Dream Groom
Husband by the Hour
Prince Charming, M. D.
The Sheik's Kidnapped Bride
The Wedding Ring Promise
Wild West Wife

The Rancher Next Door
by Susan Mallery
(Silh. Sp. Ed. #1358, $4.50, PG) ISBN 0-373-24358-8
The Rancher Next Door is the first book in the Lone Star Canyon series, set in Texas. We're advised to "come visit Lone Star Canyon - where romance and passion are as hot as the Texas sun!" Unexpectedly Expecting! (SSE #1370) is to be released in January, with Wife in Disguise (SSE #1383) following in March.

When they were children, Katie Fitzgerald and Jack Darby became friends, much to her family's consternation. The Fitzgeralds and the Darbys had been enemies for generations. Sometimes children cut through the muddle, though, and see the real truth. Their friendship lasted for years, until Katie asked impossible things of Jack, things he couldn't give her and keep his self-respect.

The story starts some nineteen years after Katie and Jack's friendship began. Katie, who's been gone for years, has moved back to Lone Star Canyon. She and her son Shane are beginning a new life here. Things aren't going to go as smoothly as Katie would like, though. There's her bull-headed father, an impossible man, who's already criticizing her about how she's raising a sissy. He's also unhappy that Katie, a physical therapist, is working with Hattie Darby, Jack's mom. It doesn't matter to dear ol' Dad that Hattie and Katie will be working together professionally. No, he's forbidding Katie to have any kind of contact with the Darbys!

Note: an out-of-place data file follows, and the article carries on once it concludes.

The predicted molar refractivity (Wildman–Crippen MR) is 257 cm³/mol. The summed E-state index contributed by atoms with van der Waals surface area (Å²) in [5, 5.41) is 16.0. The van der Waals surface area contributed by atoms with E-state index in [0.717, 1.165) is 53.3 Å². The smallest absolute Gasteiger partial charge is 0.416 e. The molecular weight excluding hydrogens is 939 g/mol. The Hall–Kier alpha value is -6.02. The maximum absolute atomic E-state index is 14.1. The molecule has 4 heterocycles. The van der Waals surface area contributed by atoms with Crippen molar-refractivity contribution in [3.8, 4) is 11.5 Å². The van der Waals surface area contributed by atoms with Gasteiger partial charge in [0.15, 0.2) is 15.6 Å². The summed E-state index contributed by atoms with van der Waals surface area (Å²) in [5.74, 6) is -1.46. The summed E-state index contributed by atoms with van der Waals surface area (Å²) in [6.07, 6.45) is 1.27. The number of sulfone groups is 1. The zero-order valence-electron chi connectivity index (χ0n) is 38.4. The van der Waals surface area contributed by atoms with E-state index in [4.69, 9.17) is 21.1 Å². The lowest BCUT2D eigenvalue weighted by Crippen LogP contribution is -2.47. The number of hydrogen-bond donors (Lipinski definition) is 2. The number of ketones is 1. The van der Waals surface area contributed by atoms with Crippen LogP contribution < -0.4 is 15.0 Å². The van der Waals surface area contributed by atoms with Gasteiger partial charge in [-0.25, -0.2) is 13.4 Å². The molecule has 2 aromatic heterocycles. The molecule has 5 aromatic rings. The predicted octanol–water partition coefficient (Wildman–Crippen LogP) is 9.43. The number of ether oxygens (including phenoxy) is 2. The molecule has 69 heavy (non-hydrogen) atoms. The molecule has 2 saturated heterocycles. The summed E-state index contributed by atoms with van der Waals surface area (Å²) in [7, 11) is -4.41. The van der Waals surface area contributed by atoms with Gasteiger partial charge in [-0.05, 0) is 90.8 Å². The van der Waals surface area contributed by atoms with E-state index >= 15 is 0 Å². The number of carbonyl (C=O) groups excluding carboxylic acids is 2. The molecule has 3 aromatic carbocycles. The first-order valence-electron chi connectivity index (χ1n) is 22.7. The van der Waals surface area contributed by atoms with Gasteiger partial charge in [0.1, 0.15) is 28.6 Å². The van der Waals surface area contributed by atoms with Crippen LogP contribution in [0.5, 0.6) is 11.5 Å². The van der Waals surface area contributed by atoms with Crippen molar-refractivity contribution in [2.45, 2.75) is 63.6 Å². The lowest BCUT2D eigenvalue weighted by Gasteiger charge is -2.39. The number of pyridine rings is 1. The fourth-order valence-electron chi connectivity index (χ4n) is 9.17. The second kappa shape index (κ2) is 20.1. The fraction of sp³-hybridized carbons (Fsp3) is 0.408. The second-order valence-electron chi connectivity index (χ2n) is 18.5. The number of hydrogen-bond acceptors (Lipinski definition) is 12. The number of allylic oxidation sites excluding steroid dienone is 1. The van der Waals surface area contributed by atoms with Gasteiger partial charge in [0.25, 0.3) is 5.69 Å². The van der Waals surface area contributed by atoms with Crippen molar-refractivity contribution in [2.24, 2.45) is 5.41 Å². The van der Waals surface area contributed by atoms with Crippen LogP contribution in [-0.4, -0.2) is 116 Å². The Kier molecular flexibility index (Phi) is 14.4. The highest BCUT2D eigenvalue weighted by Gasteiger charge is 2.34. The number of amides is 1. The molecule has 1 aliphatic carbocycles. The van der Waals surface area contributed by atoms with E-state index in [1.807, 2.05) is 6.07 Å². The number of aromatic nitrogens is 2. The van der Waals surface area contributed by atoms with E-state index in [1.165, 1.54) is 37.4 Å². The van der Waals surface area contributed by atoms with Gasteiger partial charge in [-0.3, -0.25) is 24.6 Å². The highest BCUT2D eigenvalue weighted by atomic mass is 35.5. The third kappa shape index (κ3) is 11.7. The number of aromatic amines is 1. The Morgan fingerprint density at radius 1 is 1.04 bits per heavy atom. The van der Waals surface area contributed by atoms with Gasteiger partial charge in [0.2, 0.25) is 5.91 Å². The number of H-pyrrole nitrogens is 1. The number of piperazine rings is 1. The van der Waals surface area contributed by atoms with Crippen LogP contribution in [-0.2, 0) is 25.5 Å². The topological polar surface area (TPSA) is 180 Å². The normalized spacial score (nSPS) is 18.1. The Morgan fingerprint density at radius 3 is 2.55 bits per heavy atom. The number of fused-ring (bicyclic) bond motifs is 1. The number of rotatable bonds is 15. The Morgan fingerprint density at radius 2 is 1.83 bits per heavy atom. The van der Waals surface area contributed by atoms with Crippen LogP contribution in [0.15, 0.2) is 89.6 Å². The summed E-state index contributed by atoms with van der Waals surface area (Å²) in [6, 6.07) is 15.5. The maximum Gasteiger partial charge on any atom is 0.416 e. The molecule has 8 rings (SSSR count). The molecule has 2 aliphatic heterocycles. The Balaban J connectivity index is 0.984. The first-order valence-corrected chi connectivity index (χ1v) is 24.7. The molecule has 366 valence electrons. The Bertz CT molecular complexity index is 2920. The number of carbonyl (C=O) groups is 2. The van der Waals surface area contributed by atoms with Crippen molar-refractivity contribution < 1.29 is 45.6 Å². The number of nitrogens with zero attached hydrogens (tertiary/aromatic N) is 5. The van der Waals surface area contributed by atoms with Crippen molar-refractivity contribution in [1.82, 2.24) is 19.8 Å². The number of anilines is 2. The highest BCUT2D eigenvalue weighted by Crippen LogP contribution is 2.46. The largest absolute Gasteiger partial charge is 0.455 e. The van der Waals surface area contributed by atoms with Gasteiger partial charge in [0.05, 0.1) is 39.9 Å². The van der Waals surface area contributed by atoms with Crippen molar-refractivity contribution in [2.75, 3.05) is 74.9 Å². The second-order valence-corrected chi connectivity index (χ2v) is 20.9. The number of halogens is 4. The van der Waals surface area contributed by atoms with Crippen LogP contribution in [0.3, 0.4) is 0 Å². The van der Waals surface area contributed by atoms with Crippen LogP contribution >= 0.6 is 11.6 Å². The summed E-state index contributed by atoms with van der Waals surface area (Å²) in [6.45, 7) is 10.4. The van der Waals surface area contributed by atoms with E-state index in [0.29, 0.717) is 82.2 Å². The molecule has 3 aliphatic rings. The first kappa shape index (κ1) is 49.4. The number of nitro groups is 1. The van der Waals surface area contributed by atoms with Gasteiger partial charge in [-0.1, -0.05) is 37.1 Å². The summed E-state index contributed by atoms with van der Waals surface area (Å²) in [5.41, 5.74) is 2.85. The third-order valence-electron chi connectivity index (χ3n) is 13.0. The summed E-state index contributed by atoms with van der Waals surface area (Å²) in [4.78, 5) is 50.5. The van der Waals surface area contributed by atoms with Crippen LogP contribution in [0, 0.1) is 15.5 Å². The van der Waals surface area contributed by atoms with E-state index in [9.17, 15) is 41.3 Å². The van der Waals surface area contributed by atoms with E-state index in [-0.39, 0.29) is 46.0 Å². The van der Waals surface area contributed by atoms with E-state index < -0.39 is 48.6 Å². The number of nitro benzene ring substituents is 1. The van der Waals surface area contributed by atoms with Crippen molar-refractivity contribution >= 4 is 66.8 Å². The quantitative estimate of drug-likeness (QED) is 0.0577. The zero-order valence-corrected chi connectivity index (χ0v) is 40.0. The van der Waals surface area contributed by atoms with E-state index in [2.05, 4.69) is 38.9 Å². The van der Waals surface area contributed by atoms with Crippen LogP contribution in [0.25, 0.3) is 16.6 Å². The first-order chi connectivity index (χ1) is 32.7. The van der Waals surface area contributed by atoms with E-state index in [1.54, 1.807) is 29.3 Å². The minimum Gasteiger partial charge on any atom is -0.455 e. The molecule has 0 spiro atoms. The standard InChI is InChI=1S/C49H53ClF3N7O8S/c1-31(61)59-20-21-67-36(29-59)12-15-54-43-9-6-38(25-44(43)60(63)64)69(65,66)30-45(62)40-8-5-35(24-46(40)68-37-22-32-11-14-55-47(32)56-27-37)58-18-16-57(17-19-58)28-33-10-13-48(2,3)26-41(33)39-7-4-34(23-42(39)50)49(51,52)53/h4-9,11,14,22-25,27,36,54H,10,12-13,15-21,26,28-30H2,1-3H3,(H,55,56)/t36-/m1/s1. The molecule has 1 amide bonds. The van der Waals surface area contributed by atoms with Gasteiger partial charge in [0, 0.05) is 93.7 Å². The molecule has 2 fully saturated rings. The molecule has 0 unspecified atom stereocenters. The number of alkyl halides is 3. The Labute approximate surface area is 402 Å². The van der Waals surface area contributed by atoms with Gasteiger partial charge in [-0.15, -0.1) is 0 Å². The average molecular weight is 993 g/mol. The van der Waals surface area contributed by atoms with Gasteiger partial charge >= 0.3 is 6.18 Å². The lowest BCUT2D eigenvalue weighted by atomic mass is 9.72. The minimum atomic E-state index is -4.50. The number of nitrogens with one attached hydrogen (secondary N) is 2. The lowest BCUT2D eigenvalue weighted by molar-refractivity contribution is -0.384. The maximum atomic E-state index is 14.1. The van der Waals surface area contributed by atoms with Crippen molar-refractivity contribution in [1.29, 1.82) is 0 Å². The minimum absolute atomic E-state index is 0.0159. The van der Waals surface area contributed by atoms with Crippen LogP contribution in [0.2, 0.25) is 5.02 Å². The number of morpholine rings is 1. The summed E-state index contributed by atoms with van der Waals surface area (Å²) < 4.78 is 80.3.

The main thing that's causing problems for Katie is Jack. Years before when Katie went away to college, she begged Jack to come with her. What she didn't seem to realize was that Jack couldn't just pick up and go with her. Jack's father had abandoned his family, leaving Jack to be the man of the family, a responsibility which included keeping their ranch afloat. He couldn't just leave with Katie, no matter how much he want to. What seared his heart even more was discovering that Katie married less than six months after she left home.

Katie would love to renew her friendship with Jack, but he's reluctant. Jack has a secret that's festered for years, one that won't allow him to commit emotionally. So Katie is torn between trying to keep peace with her father, a losing battle, and reigniting her relationship with Jack, a battle that will require most of the book.

The Rancher Next Door features protagonists who aren't realistic enough to make the story a recommended book. Katie is nice enough, even though she seems to float through life. She's a single mother, and has had three failed relationships, if you count Jack. Her father is a bullying tyrant, yet you never sense that any of this has really bothered her. She's the flower waiting to bloom, even though there have been floods and droughts in her life. Nothing seems to have really touched her deeply.

Jack Darby is a stock romance hero, a tormented hero who's torturing himself. His life hasn't been that easy, but when a character decides that he's finished with love after a botched attempt, that he'll never subject himself to that kind of pain again, and that he's better off alone, I just wanna slam the door in his face and let him wallow in his own self-made grief.

The Rancher Next Door just didn't ever catch my interest. Katie and Jack lack depth, Jack in particular. Katie's son and Jack's mother are written with more realism, more spark and with more interest than Jack and Katie. Here's hoping that you'll find more to keep you interested in Lone Star Canyon that I did. This is one Texas story whose characters seemed as flat as West Texas itself.

--Linda Mowery

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